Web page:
Jun 28, 2022 - News

King County officials want to prevent deadly heat waves

Two side by side maps, with the right one showing that areas on the east side of King County cool off at night more than denser-populated areas in Seattle and South King County.

South King County doesn't cool down at night like much of East King County does. Maps courtesy of King County

King County is trying to ensure future heat waves aren't as deadly as last June's, which killed more than 30 people countywide.

Why it matters: County officials say climate change is leading to more frequent extreme heat waves, which will cause additional deaths if precautions aren't taken.

What's happening: County officials told reporters Monday they are working to develop the area’s first extreme heat mitigation strategy.

  • Local leaders particularly want to reduce the effects of extreme heat in some of the county's denser urban areas.
  • A 2020 mapping project showed those areas didn't cool down at night like other parts of the county did, largely due to differences in the amount of pavement and surfaces that retain heat.
  • Many of the hardest-hit areas are home to large populations of people of color, county leaders said.

Zoom in: The Chinatown-International District was one area where residents struggled last year to stay cool in their homes, said Karia Wong, family resources director at Chinese Information Service Center.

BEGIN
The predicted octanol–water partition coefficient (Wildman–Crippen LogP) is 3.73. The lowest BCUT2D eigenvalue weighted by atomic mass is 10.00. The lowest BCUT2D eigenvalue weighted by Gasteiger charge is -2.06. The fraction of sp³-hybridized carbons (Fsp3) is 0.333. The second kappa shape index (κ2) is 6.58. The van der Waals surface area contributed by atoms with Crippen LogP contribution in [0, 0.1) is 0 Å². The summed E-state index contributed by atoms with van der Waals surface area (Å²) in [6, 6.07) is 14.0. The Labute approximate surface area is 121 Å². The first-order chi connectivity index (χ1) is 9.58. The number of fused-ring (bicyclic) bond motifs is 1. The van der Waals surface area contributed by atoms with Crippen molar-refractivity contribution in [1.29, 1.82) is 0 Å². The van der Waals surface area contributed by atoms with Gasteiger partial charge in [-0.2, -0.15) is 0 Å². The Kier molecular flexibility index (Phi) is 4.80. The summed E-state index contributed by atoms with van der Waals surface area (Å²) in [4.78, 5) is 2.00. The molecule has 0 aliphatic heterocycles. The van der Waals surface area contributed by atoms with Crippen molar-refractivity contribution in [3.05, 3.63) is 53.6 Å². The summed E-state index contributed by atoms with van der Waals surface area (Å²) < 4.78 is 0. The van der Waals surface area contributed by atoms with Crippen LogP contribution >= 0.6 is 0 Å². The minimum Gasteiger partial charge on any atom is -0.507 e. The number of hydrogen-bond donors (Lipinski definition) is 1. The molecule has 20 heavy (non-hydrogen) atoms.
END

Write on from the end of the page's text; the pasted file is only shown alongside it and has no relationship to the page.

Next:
• During a press conference Monday, Wong said going outside didn't provide much relief due to concrete in the neighborhood.
  • “A lot of the seniors were suffering from the urban island effects,” Wong said.
  • Since then, county officials say they have increased outreach to people who don't speak English as their primary language — including sending emergency alerts in nine languages instead of two. But there is more work to do.
  • "A focus on equity in this work is essential," said Lara Whitely Binder, King County's climate preparedness program manager.

What's next: The county is hiring a person to coordinate its heat mitigation efforts, which are likely to include planting trees, increasing access to green space, and helping retrofit buildings to be more energy efficient.

  • King County has applied for a $120,000 grant from the Federal Emergency Management Agency to assist.
  • An overarching plan is expected to be completed by next summer.

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